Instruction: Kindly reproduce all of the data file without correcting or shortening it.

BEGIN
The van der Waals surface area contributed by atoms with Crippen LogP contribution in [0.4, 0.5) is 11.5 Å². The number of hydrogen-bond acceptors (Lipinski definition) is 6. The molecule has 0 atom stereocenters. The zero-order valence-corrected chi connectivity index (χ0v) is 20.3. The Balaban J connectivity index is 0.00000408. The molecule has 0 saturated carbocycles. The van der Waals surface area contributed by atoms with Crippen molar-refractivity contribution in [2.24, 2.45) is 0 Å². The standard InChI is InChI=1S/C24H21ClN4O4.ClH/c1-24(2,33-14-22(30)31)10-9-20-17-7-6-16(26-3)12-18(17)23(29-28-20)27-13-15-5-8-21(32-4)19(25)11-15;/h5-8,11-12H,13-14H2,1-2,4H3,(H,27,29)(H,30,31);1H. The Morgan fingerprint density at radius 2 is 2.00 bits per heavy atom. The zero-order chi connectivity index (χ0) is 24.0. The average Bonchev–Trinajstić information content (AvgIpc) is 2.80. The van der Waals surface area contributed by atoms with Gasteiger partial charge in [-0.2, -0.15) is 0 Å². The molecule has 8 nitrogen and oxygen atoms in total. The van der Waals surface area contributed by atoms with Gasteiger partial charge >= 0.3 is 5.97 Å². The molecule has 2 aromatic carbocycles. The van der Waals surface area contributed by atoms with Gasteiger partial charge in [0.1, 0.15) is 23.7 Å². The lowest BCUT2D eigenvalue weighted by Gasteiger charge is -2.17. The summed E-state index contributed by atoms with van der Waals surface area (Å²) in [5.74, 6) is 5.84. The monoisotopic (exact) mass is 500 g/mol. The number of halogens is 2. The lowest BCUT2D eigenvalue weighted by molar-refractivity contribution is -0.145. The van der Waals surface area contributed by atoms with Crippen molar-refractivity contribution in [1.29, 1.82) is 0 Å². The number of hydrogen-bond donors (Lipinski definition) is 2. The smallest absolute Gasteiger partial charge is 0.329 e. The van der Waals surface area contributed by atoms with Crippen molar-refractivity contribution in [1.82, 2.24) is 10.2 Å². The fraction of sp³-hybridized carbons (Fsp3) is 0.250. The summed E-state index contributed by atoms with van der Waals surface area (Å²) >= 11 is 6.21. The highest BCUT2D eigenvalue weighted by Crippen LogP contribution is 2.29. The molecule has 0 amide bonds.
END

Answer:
The van der Waals surface area contributed by atoms with Crippen LogP contribution in [0.4, 0.5) is 11.5 Å². The number of hydrogen-bond acceptors (Lipinski definition) is 6. The molecule has 0 atom stereocenters. The zero-order valence-corrected chi connectivity index (χ0v) is 20.3. The Balaban J connectivity index is 0.00000408. The molecule has 0 saturated carbocycles. The van der Waals surface area contributed by atoms with Crippen molar-refractivity contribution in [2.24, 2.45) is 0 Å². The standard InChI is InChI=1S/C24H21ClN4O4.ClH/c1-24(2,33-14-22(30)31)10-9-20-17-7-6-16(26-3)12-18(17)23(29-28-20)27-13-15-5-8-21(32-4)19(25)11-15;/h5-8,11-12H,13-14H2,1-2,4H3,(H,27,29)(H,30,31);1H. The Morgan fingerprint density at radius 2 is 2.00 bits per heavy atom. The zero-order chi connectivity index (χ0) is 24.0. The average Bonchev–Trinajstić information content (AvgIpc) is 2.80. The van der Waals surface area contributed by atoms with Gasteiger partial charge in [-0.2, -0.15) is 0 Å². The molecule has 8 nitrogen and oxygen atoms in total. The van der Waals surface area contributed by atoms with Gasteiger partial charge >= 0.3 is 5.97 Å². The molecule has 2 aromatic carbocycles. The van der Waals surface area contributed by atoms with Gasteiger partial charge in [0.1, 0.15) is 23.7 Å². The lowest BCUT2D eigenvalue weighted by Gasteiger charge is -2.17. The summed E-state index contributed by atoms with van der Waals surface area (Å²) in [5.74, 6) is 5.84. The monoisotopic (exact) mass is 500 g/mol. The number of halogens is 2. The lowest BCUT2D eigenvalue weighted by molar-refractivity contribution is -0.145. The van der Waals surface area contributed by atoms with Crippen molar-refractivity contribution in [1.29, 1.82) is 0 Å². The number of hydrogen-bond donors (Lipinski definition) is 2. The smallest absolute Gasteiger partial charge is 0.329 e. The van der Waals surface area contributed by atoms with Crippen molar-refractivity contribution in [1.82, 2.24) is 10.2 Å². The fraction of sp³-hybridized carbons (Fsp3) is 0.250. The summed E-state index contributed by atoms with van der Waals surface area (Å²) >= 11 is 6.21. The highest BCUT2D eigenvalue weighted by Crippen LogP contribution is 2.29. The molecule has 0 amide bonds.